1) How did you come to study at Wolfson College?
At the time I knew no one else at Cambridge, so the University recommended Wolfson. It was excellent because it was a small college and if you were as involved as I was in sports you met a lot of people very intimately.
2) What did you do after your studies at Wolfson?
I did a PhD in Engineering and continued to be funded by the Building Research Group for a further two years on the same subject. I then moved to New Zealand, Auckland where I became a lecturer in Engineering. After, I came back to Canada where I worked for myself as an individual consultant.
3) What did you enjoy the most about working as an Engineer?
The Engineering that I did was to do with the ground. It has allowed me to travel to 23 different countries to work with rocks and the soil, which has kept me interested in what I do in all these years.
4) Have your studies at Wolfson helped you as an Engineer?
Definitely. All the development work I did was manufactured by a Cambridge company, which I got introduced to during my studies. I still work with them and they have been going for 50 years which is unique for an industrial type company.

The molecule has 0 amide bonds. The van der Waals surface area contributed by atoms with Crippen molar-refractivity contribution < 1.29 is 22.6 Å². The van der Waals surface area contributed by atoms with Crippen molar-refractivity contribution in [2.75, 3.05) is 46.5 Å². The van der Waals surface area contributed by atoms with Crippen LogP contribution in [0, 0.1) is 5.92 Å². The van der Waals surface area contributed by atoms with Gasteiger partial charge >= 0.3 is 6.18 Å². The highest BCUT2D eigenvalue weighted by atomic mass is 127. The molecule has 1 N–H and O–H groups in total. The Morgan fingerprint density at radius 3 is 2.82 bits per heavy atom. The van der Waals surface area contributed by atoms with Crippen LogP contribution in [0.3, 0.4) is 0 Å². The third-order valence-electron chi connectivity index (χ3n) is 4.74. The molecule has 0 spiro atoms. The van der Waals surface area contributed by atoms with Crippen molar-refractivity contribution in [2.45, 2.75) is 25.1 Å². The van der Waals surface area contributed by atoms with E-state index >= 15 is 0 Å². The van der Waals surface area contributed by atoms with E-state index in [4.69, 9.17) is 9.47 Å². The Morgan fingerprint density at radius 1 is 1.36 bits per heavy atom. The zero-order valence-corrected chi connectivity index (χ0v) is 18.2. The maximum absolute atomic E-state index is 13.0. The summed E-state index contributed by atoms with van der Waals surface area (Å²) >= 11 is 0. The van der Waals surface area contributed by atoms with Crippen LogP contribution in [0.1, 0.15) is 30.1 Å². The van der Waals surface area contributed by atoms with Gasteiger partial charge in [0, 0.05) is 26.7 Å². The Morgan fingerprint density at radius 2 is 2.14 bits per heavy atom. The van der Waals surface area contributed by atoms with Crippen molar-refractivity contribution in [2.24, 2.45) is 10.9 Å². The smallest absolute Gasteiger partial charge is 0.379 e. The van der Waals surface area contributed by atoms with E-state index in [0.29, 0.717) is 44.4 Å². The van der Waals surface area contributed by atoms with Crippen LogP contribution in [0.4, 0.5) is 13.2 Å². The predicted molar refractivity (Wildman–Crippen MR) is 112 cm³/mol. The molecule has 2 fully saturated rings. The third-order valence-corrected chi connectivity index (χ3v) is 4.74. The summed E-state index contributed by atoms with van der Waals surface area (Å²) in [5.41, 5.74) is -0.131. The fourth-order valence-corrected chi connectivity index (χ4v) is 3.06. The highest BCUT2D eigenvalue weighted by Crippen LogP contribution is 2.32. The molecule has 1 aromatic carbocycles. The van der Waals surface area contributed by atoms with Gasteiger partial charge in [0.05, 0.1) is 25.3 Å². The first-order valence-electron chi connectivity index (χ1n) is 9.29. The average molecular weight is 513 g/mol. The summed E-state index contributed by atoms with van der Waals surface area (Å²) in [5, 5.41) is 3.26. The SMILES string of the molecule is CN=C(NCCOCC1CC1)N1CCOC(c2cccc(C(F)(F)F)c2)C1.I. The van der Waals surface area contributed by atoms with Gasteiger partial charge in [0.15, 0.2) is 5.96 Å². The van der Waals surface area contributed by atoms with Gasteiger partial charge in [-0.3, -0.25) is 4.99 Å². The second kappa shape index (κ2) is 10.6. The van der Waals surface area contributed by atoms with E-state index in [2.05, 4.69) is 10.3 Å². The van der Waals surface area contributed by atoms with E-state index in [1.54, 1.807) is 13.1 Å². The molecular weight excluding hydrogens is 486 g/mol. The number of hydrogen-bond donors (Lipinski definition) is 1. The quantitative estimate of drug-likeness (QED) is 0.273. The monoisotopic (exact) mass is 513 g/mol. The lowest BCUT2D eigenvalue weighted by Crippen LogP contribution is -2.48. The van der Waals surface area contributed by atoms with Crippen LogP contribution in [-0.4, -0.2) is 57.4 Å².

5) What is your fondest memory of your time at Wolfson?
At the time I was here there was a small room next to the Karen Spark Jones room and every time you had lunch you sat where there was a spare space - no one ever sat alone. I met very interesting people during these brief interactions which sometimes flourished into long lasting friendships.
6) Which book has had the greatest impact on you?
My interest now has become to read more History books and try to understand why things happened. A friend I met at Cambridge who I visited in his hometown in India every year since graduating got me inspired to expand my history knowledge.
Note: For the eagle-eyed among you, visit the Club Room and you'll notice John Hughes' name on the oar above the bar!